How casual user interviews affected our petition creation design concept
In the past year, I have been designing a new petition creation and management experience on Change.org. For a site that specializes in viral world-changing petitions, this is an important process to perfect. Our previous petition creation experience consisted of three inputs and a giant red button (Fig. 1) While the design optimized the quantity of petitions created, it hardly addressed quality. Our product team was willing to compromise a portion of our creation rates in exchange for better-written content, thereby leading to more petition victories. Our specific metrics to gauge this project’s success include petition author sharing rates and the percent of petitions that reach five or more signatures.
Fig. 1: Previous petition creation page Our previous petition creation concept optimized for quantity of petitions over quality. We had lots of room for improvement.
Designing the concepts
After far-reaching research and generative design exploration, our design team narrowed our ideas down to three concepts for the new creation process. ‘Alpha,’ the most forward-looking design, was a blank worksheet with subtle placeholder text. The minimal template featured in-line editing and sleek interactions (Fig. 2). Alpha was fast and innovative, but we questioned whether our less tech-savvy users would agree.
Fig. 2: Alpha concept This Balsamiq mock-up of Alpha shows interaction details like tips that appear upon input focus, hover states, and exclusively in-line editing.
Our second concept, ‘Bravo,’ expanded on Alpha. The initial page used in-line editing, but subsequent steps offered more guidance. A wizard walked users through four steps, a quality indicator measured petition completeness, and a preview button showed the content exactly as it would appear on the site. Bravo was bulkier than Alpha, but we hoped its thoroughness would translate into high-quality petitions.
‘Charlie’ borrowed the same comprehensive steps from Bravo, but the initial view was more similar to our preexisting petition creation page. In lieu of Alpha and Bravo’s in-line editing, Charlie used standard inputs, allowing the help text to show permanently (Fig. 3). As a creator filled out the fields, a miniature petition preview built in real-time in the right column. Even so, our design team considered Charlie a fall-back concept because it was the most traditional.
Fig. 3: Charlie concept Charlie focuses attention on one field at a time. A miniature petition preview builds in real time as the creator fills out the fields.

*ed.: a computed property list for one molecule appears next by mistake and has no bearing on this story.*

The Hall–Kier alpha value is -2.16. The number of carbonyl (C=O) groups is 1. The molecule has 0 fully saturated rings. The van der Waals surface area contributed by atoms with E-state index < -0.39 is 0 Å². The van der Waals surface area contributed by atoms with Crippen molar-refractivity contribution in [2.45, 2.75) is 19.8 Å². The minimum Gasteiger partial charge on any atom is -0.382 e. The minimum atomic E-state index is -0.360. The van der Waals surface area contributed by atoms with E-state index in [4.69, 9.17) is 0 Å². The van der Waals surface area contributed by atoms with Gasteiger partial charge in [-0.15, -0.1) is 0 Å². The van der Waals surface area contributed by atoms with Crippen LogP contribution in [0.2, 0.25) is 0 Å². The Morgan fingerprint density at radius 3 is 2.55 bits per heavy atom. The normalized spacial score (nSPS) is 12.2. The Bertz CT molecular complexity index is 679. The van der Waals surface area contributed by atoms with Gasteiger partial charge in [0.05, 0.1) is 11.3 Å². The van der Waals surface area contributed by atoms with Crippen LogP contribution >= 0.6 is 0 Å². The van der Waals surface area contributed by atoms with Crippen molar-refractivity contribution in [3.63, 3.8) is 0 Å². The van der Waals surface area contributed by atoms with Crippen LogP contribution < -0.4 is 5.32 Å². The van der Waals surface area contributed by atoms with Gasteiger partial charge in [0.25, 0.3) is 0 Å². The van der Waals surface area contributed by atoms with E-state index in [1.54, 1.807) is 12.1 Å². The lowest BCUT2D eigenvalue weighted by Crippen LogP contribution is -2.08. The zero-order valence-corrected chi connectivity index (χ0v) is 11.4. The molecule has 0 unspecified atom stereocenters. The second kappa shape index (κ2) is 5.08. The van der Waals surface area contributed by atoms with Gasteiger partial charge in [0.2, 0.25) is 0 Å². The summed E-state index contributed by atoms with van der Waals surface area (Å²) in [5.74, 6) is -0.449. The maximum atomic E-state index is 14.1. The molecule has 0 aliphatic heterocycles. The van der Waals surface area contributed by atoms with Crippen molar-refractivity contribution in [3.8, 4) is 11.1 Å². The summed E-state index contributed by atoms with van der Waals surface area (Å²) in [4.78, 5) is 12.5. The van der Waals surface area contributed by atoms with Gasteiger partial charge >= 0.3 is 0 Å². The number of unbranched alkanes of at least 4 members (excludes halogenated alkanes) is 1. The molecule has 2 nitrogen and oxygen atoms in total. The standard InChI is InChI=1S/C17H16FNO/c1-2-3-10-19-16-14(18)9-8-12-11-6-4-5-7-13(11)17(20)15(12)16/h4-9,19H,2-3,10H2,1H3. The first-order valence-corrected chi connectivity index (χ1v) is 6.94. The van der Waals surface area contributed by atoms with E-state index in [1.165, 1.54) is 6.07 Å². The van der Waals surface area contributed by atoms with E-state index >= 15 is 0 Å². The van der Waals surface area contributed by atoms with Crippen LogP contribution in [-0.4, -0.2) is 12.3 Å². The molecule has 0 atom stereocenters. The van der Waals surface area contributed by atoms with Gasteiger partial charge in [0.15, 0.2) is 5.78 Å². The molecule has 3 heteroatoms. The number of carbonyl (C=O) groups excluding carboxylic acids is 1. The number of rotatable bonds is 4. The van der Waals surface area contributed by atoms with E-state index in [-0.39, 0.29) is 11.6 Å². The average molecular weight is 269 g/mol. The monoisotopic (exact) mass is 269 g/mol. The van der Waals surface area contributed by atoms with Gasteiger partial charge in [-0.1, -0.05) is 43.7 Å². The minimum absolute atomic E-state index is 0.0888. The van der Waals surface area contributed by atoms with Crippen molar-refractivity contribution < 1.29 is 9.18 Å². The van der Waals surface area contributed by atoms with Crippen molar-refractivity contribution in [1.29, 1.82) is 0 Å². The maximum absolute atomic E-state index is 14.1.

Product Developer Alexander McCormmach and our engineers built these three concepts as interactive prototypes using meteor.js. They weren’t connected to any backend, but they offered an easy way to user-test the products. Armed with laptops, we were ready to hit the streets.
Conducting the interviews
Alexander and I, along with a rotating group of engineers, walked to coffee shops near our Potrero Hill office to conduct the user interviews. We offered each participant a gift certificate to the coffee shop and promised to take less than an hour of their time.
Since most creators have an issue in mind before composing a petition, we started by helping our interviewees brainstorm an appropriate issue. Their ideas ranged from expanding late-night MUNI service to abolishing San Francisco’s open container law. We used the screen recording app Silverback to record each interview. We initially only tested Alpha and Bravo, confident we’d have success with one or the other. After only three tests with Alpha, it was obvious that new petition creators needed more guidance. Bravo’s results were a bit more promising, but some people didn’t click into the fields until they had fully formed their phrasing, eliminating the value of the tips on focus. We decided to cut Alpha from the tests and concentrate exclusively on Bravo and Charlie. With Charlie, our testers wrote significantly higher quality petitions and better understood the process as a whole. The highlighted inputs eliminated confusion of where to focus. Interviewees were more likely to read the help text and frequently delighted in the real-time preview on the right. Charlie was our clear winner—an outcome we might not have chosen without user interviews.
Parsing the results
Excited by our research findings, our design team was confident enough to move forward with Charlie. We scaled the design to accommodate the MVP, and our team, the Candy Rats*, built the page on our new node.js platform (Fig. 4). The first Charlie creation page is now part of an experiment on Change.org, and we are collecting initial data. Both qualitative user-interviews and quantitative experiment data will inform the next design iteration. Our trek isn’t over, but feels good to have found the candy mountain.
* If you don’t understand this name, rewatch this video.
Fig. 4: New Charlie petition creation This page is part of an experiment to see how the new design performs. We’re currently building the next steps of the creation flow, including editing and previewing the petition before sharing it with friends.
Lauren P. Adams
lauren at change dot org
Project contributors: Luke Arduino, Alain Bloch, José Capó, Warren Colbert, Dustin Diaz, Ali Faiz, Nate Kerksick, Alexander McCormmach, Jon Merrifield, Mike Nothum, and Jeremy Thibeaux